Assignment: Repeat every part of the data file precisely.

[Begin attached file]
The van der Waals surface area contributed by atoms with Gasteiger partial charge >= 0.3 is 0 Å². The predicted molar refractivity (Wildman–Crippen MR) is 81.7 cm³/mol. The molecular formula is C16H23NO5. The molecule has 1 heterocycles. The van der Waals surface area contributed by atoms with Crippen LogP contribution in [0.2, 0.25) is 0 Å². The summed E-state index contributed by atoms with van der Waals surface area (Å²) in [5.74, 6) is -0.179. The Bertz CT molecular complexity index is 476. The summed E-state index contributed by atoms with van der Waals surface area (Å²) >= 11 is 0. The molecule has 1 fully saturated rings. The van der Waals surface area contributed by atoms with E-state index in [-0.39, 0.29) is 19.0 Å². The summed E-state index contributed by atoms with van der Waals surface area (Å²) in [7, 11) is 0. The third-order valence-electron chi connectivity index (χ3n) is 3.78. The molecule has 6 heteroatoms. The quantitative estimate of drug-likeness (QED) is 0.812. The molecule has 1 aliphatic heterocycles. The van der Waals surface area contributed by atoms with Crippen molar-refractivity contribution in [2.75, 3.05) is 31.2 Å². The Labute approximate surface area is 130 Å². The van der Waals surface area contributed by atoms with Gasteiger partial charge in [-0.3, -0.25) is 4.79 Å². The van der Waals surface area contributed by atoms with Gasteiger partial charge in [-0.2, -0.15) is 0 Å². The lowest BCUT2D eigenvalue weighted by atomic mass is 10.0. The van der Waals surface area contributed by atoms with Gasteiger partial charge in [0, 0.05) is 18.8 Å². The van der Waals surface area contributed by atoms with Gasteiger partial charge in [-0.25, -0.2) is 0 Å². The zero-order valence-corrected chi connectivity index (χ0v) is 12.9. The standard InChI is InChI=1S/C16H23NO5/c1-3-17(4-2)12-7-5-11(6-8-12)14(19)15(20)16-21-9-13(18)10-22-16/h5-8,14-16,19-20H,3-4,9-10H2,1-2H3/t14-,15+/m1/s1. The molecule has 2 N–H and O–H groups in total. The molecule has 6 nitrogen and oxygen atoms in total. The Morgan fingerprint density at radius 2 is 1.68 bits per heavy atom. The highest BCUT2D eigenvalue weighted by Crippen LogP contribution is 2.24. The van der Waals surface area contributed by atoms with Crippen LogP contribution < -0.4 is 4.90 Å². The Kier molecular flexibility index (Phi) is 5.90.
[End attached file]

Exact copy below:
The van der Waals surface area contributed by atoms with Gasteiger partial charge >= 0.3 is 0 Å². The predicted molar refractivity (Wildman–Crippen MR) is 81.7 cm³/mol. The molecular formula is C16H23NO5. The molecule has 1 heterocycles. The van der Waals surface area contributed by atoms with Crippen LogP contribution in [0.2, 0.25) is 0 Å². The summed E-state index contributed by atoms with van der Waals surface area (Å²) in [5.74, 6) is -0.179. The Bertz CT molecular complexity index is 476. The summed E-state index contributed by atoms with van der Waals surface area (Å²) >= 11 is 0. The molecule has 1 fully saturated rings. The van der Waals surface area contributed by atoms with E-state index in [-0.39, 0.29) is 19.0 Å². The summed E-state index contributed by atoms with van der Waals surface area (Å²) in [7, 11) is 0. The third-order valence-electron chi connectivity index (χ3n) is 3.78. The molecule has 6 heteroatoms. The quantitative estimate of drug-likeness (QED) is 0.812. The molecule has 1 aliphatic heterocycles. The van der Waals surface area contributed by atoms with Crippen molar-refractivity contribution in [2.75, 3.05) is 31.2 Å². The Labute approximate surface area is 130 Å². The van der Waals surface area contributed by atoms with Gasteiger partial charge in [-0.3, -0.25) is 4.79 Å². The van der Waals surface area contributed by atoms with Gasteiger partial charge in [-0.2, -0.15) is 0 Å². The lowest BCUT2D eigenvalue weighted by atomic mass is 10.0. The van der Waals surface area contributed by atoms with Gasteiger partial charge in [0, 0.05) is 18.8 Å². The van der Waals surface area contributed by atoms with Gasteiger partial charge in [-0.25, -0.2) is 0 Å². The zero-order valence-corrected chi connectivity index (χ0v) is 12.9. The standard InChI is InChI=1S/C16H23NO5/c1-3-17(4-2)12-7-5-11(6-8-12)14(19)15(20)16-21-9-13(18)10-22-16/h5-8,14-16,19-20H,3-4,9-10H2,1-2H3/t14-,15+/m1/s1. The molecule has 2 N–H and O–H groups in total. The molecule has 6 nitrogen and oxygen atoms in total. The Morgan fingerprint density at radius 2 is 1.68 bits per heavy atom. The highest BCUT2D eigenvalue weighted by Crippen LogP contribution is 2.24. The van der Waals surface area contributed by atoms with Crippen LogP contribution < -0.4 is 4.90 Å². The Kier molecular flexibility index (Phi) is 5.90.